“China should stop this,” Takakire says. As a signatory to the Paris Agreement, China pledged to meet ambitious targets to reduce the carbon intensity of its economy. But it might feel more ambivalent about its environmental responsibilities in other countries, especially when soy is such a critical commodity.
For years, American farmers shipped a steady supply of soy to China. The reliability of US infrastructure – trucks, trains and ports – made them a preferred seller over Brazilians. American farmers also benefited from government subsidies. Even with a soybean variety richer in protein than its North American competitors, Brazil had a tough time competing.
As its agribusinesses expanded across the Amazon, the roads bisecting vast tracts of soy underscored Brazil’s status as a developing country: often unpaved, they turned into muddy, unnavigable goop during the rainy season, making delivery dates to international customers unpredictable.
Agribusinesses in Brazil envisioned Ferrogrão, a railway that would cut through the jungle, as a solution to the problem. A few prominent growers even pulled together a feasibility study in an attempt to convince the government to build it. But administration after administration failed to prioritise the plan, the same way they failed to care about uneven roads – until Bolsonaro came along.
The president had triumphed with the backing of farmers, and he took no time to show his gratitude, greenlighting Ferrogrão. Until its completion – in a move echoing the deployment of soldiers to the region in the 1960s – Bolsonaro ordered army engineers to finish paving BR-163 to ease the flow of trucks transporting soy along the 4,500km highway.
Despite Covid-19’s economic disruption, Brazil’s minister of infrastructure, Tarcísio Gomes de Freitas, maintains the bidding process for Ferrogrão will start early next year.
“It is a completely sustainable project that will lower the cost of freight,” he says. “The railroad emits about a third [of emissions] compared to the road transport [currently used].” He also pledged not a single tree would be felled in the process.
That promise seems dubious at best, deceitful at worst. Over the past year, the Kayapó have encountered more trespassers in their territory, often loggers or miners armed with guns, emboldened by the president’s carte blanche attitude to the region’s development. Such men recently murdered five members of the Guajajara tribe.
According to Human Rights Watch, illegal loggers and invaders have killed more than 300 people over the past decade, the victims often armed with nothing but bows and arrows.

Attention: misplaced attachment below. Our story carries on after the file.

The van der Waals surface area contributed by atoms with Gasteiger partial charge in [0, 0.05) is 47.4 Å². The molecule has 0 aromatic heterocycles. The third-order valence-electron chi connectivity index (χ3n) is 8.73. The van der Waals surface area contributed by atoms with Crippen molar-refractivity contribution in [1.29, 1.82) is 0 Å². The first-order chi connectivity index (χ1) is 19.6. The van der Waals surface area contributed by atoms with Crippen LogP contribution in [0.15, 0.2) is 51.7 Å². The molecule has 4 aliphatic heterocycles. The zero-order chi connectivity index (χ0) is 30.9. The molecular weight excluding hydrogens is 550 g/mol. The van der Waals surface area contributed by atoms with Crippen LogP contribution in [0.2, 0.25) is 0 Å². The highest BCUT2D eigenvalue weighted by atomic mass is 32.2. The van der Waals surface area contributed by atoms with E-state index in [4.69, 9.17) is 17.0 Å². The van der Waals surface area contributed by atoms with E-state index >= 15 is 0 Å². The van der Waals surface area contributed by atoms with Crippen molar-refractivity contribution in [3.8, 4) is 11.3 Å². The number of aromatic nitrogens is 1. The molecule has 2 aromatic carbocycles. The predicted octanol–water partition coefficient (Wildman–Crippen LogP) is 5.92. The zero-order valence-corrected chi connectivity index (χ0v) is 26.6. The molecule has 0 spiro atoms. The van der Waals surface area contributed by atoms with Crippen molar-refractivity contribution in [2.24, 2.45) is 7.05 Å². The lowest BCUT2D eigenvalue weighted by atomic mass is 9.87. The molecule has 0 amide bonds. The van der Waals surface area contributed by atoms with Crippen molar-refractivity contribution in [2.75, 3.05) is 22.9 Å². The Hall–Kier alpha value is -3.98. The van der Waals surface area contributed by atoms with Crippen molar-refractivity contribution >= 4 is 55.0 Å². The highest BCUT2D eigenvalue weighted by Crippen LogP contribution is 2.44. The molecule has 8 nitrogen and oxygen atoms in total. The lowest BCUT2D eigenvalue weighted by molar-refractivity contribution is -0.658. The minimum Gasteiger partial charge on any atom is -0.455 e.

Ferrogrão’s planned route avoids two Kayapó reserves, but having spent most of his life fighting to preserve his people’s land, Takakire knows any new route will bring trouble, like with the railway built across the Amazon in the 80s. Connecting the world’s largest iron ore mine, the Carajás, to the Atlantic port of Ponta da Madeira, itsplit indigenous lands in two.
Takakire leans forward. He has tattoos across his cheeks and chin, and stripes down his arms. “Money can divide us and weaken indigenous leadership,” he says.
In another echo of tribal politics once common in the American West, when some groups cut deals with settlers while others fought back, a few indigenous villages have accepted bribes from prospectors in return for land use. This division has weakened Kayapó resistance. Takakire pauses, then nods, “We will set up a new village on the rails of Ferrogrão.” If necessary, at least his faction of the tribe will launch its own Occupy-style movement against the swooping capitalists in the Amazon.
Visiting a member of the Munduruku tribe a few days later, we witness our guide from a local NGO backing his vehicle up to face the open road, a procedure his team developed for quick getaways, and a reminder of hostility in the area. Josenildo dos Santos Munduruku lives in one of four villages in this patch of northern Pará state, about 100km east of Fordlândia, surrounded by vast soy fields he does not own. He has spent years battling to preserve 13,000 hectares for his tribe.
“We fight for our survival,” he says, sitting on the porch of his brick-and-timber, tin-roofed shanty. “Every day, every year, we’re being suffocated by agribusiness.”